Throughout the week searchers from several different agencies helped in the search. Chelan County Sheriff’s Office Search and Rescue Deputies, CCSO Swiftwater Rescue Deputies and Volunteers, Chelan County Volunteer SAR, Chelan County Mountain Rescue, as well as representatives from Kittitas County, Okanogan County, Spokane County, King County, Snohomish County, as well as spontaneous volunteers including family members all participated in the search. The hikers who located the man volunteered to assist with the litter carry-out.

pirate carnival800

Chelan Fire and Rescue
Wednesday, August 18, 2021 at 3:00 P.M.
232 East Wapato, Chelan, WA

The CFR Board of Commissioners will conduct the meeting in person at the fire station, you are welcome to join via Zoom. The public is welcome to join by following this link: https://us02web.zoom.us/j/87284665516 Meeting ID: 872 8466 5516 or
dial +1 253 215 8782

Proposed Chelan Fire and Rescue agenda pending Board approval.

Roll Call:
Regular Meeting Call to Order:
Approve Agenda:
Public Comment:
Consent Agenda:
• Revenue and Expenditure Report: July 2021
• Payroll: June 22-July 26 Paid 08-05-2021 $185,214.54
• General Account Vouchers: Transactions #826 -834 for $6,407.28, #836-842 for $2,404.69, #857-885 for $18,108.58.
• Capital Account Vouchers: Transactions #855-856 & 961 for $4,735.18
• Minutes: July 28, 2021 and August 2, 2021
Fire Chief Report:
• 2021 Budget & Financial Report
• July Emergency Response Report / Operations / Community Risk Reduction / Apparatus Update
Assistant Chief Report:
• Volunteer Recruitment & Retention / Training
Firefighters Association Report:
Unfinished Business:
• 2021 Levy Lid Lift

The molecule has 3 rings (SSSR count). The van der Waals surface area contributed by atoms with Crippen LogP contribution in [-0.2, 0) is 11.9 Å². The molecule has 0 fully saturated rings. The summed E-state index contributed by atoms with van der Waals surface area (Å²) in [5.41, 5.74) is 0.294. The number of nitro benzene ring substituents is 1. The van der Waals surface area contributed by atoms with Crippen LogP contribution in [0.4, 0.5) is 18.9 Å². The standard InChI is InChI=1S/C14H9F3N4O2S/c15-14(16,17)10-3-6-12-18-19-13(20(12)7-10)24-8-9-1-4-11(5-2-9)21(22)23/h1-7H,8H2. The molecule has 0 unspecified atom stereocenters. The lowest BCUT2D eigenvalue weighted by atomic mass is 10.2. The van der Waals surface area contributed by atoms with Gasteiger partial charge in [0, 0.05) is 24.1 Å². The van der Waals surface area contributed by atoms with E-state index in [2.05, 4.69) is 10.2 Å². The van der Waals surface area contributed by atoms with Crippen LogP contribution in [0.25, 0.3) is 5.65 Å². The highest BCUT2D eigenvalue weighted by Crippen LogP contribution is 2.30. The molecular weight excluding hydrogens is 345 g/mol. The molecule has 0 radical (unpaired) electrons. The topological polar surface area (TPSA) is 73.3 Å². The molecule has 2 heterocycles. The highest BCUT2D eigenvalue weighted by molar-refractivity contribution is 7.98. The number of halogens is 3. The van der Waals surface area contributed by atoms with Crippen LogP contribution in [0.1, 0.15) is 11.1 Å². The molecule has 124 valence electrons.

• New Chief Hiring Process
• City of Chelan Fire Protection Services Contract – Update
• Station 75 Short Plat – Update
New Business:
• 2021 Operational Goals (August through December)
Special Events:
• Chelan Fire & Rescue Open House, October 2nd, 1000-1400, Station 71
• Washington Fire Commissioners Association Conference, October 20th 23rd, Tulalip Convention Center
Board for Volunteer Firefighters:
Public Comment:
Commissioner Comments:
Executive Session: None

bike map

New bike route designations expand to southeast corner of the state

OLYMPIA – There’s exciting news for people who desire to travel long distance by bicycle – Washington state is expanding its U.S. Bicycle Route system (pdf 1.8mb) by more than 200 miles by designating four new routes in the southeast corner of the state.

U.S. bike routes direct bicyclists to a preferred route through a city, county or state, and provide options for riders to select among various route choices. These preferred routes tend to have lower vehicle traffic volumes and take advantage of scenic landscapes as well as connect riders to services, parks and points of interest. With the addition of these new route designations, Washington’s USBR system will expand to just over 1,000 miles throughout the state.

The American Association of State Highway and Transportation Officials approved the Washington State Department of Transportation’s latest application for the new USBR segments earlier this week. 

The new routes are:

  • USBR 20: 77.2 miles, starting at the city of Clarkston/Idaho state border along US 12 over the Columbia Plateau to the Columbia County line near the Lewis & Clark Trail State Park
  • USBR 40: 1.9 miles from town of Tekoa to the Idaho border; a small step to the beginning of an ambitious route plan to span 400 miles across Washington to La Push
  • USBR 81: 103.5 miles on state and county roads, from the northern border of Whitman County near the town of Tekoa to the city of Asotin, south of Clarkston
  • USBR 281: 23 miles, starting in the city of Pullman, heading southeast along State Route 27 and US 195 to the Washington/Idaho border

“The U.S. Bicycle Routes are an example of how state highways can serve as critical connections in an overall network for bicycling, as well as support tourism, just as they do for people traveling by car,” said Barb Chamberlain, director of WSDOT’s Active Transportation Division. “Bike travelers stop in more places and spend more on average than those traveling in motor vehicles, so bike routes are especially good for the economy in our small and rural towns.”

The new routes are now eligible for national and global promotion and are authorized to use nationally recognized signage.